1. Discuss. What are your reactions to the poem? Why did Hass format the poem the way that he did? What might subject matter have to do with the format? How did reformatting the poem reveal the author’s intentions about his form? How does the meaning of the poem change based on its form?
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Conversing Across the Chasm Exercise

An altercation concerning wives (1814)

An altercation concerning wives (1814)

Class: Beginning Poetry (Tinker Mountain Writers’ Workshop)
Genre: Poetry
Readings: Each others’ poems
Time: 30 minutes

  1. Each class member should respond to a poem written by the person seated on their right. They can argue or interrogate an idea, provide an anecdotal narrative that relates to the first person, or work associatively away from the original kernel to access something new. Participants should remember their addressee’s personality, concerns, and
  2. The next step has two variations. Students should then write a response to:
    • the response to their own poem so as to create a dialogue between the two poets, or
    • the response written by their original addressee so as to create a chain of communication.
  3. Share.

Imitation, Imitation Exercise

Minerva by Elihu Vedder (1897)

Frontispiece of The Colours of Animals by Edward Bagnall Poulton, showing Mimicry in South African Butterflies (1890)

Class: Beginning Poetry (Tinker Mountain Writers’ Workshop)
Genre: Poetry
Readings: Their selection
Time: 50+ minutes

Ask that the students bring in one of their favorite poems. (My students brought in “Meditation at Lagunitas” by Robert Hass, “Fever 103°” by Sylvia Plath, and “[Carrion Comfort]” by Gerard Manley Hopkins.) Have each student read the selection to the class and lead a discussion on the poem’s features, movement, and form.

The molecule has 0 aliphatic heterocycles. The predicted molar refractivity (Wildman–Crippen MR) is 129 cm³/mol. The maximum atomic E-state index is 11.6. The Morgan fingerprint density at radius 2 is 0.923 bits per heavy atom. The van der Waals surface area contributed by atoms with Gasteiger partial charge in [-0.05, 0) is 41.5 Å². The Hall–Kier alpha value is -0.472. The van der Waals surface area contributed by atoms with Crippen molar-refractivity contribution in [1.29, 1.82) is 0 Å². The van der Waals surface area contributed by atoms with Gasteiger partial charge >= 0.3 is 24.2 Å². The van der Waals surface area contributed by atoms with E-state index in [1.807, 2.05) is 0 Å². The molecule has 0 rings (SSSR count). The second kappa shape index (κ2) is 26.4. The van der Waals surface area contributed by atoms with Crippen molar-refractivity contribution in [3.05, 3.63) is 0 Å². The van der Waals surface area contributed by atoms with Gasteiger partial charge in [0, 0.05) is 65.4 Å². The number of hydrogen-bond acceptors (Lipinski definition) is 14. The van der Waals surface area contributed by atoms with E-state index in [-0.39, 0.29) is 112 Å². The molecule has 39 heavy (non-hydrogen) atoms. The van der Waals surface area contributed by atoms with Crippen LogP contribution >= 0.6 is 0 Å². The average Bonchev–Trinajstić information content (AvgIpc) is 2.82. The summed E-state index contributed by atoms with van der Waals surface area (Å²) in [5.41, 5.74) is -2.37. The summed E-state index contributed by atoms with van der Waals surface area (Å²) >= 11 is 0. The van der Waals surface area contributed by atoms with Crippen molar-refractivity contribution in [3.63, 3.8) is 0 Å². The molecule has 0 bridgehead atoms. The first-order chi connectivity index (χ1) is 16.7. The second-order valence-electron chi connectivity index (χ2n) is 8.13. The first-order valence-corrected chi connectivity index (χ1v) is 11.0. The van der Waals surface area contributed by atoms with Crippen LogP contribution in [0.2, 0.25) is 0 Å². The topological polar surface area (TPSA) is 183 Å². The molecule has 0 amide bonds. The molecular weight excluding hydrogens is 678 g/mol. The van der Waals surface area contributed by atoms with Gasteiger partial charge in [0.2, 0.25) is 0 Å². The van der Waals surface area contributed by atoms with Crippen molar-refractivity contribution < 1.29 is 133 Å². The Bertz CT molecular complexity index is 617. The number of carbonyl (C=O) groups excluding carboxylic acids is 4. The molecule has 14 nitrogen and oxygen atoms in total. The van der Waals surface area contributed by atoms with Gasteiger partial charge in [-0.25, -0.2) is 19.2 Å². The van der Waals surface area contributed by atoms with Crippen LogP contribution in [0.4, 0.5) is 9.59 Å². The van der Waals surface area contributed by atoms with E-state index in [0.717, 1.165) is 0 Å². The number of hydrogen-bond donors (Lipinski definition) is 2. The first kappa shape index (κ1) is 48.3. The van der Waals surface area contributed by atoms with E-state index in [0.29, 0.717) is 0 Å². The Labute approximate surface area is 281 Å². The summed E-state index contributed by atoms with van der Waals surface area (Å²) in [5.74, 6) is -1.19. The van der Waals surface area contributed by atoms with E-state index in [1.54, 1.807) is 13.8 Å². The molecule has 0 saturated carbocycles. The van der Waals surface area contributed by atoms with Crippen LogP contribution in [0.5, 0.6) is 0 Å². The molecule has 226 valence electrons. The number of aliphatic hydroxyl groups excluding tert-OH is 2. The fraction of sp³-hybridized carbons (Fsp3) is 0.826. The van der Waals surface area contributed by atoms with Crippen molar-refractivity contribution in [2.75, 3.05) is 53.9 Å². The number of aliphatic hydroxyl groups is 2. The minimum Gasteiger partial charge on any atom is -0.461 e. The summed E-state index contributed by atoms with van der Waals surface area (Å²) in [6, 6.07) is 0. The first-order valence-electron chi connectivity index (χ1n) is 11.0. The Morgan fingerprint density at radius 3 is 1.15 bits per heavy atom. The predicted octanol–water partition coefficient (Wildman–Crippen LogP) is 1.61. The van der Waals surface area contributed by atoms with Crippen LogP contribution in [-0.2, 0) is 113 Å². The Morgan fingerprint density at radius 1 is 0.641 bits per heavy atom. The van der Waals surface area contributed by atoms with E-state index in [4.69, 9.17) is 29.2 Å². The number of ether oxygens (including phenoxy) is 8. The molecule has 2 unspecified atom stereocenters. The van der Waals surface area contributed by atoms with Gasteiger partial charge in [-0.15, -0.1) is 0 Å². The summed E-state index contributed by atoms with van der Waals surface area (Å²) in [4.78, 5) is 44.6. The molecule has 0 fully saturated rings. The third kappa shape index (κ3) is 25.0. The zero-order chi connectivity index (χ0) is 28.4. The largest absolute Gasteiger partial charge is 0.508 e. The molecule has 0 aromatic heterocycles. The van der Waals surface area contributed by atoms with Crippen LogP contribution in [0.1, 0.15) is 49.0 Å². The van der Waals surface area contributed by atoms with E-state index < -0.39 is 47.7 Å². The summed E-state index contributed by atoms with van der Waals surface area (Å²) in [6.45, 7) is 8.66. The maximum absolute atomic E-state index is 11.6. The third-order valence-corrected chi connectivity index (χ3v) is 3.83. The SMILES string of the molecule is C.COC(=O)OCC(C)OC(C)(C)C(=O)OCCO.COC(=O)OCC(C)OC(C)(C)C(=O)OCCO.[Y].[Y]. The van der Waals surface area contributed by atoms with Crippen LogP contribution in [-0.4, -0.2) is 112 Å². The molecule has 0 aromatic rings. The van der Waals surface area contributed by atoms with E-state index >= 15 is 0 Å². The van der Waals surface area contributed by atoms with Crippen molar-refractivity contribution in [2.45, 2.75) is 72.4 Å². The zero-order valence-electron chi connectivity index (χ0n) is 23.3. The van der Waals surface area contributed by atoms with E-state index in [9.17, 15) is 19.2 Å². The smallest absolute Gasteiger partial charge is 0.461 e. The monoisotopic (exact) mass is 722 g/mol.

Consider some of the ways one can write imitations:
  1. Imitate all or many of the strategies of that specific poem.
  2. Imitate general features of the poet’s style.
  3. Write a poem in the persona of the poet. (His/her general voice, not just the voice on the page.)
  4. Do a loose imitation using one element of the original poem. This could even include response poems, poems with lines of that poet, etcetera.
Then have them do the following exercise:
  1. Write an imitation of the poem you brought in. (15 min.)
  2. Write an imitation of one of the other poems. (15 min.)
  3. Discuss. What imitation strategy did you choose? Why? Did you find yourself more able to imitate your selection or another’s? Why? Which imitation was hardest? Can you more easily discern some of your own fundamental orientation to language, ticks, go-to strategies, etcetera through the imitation process?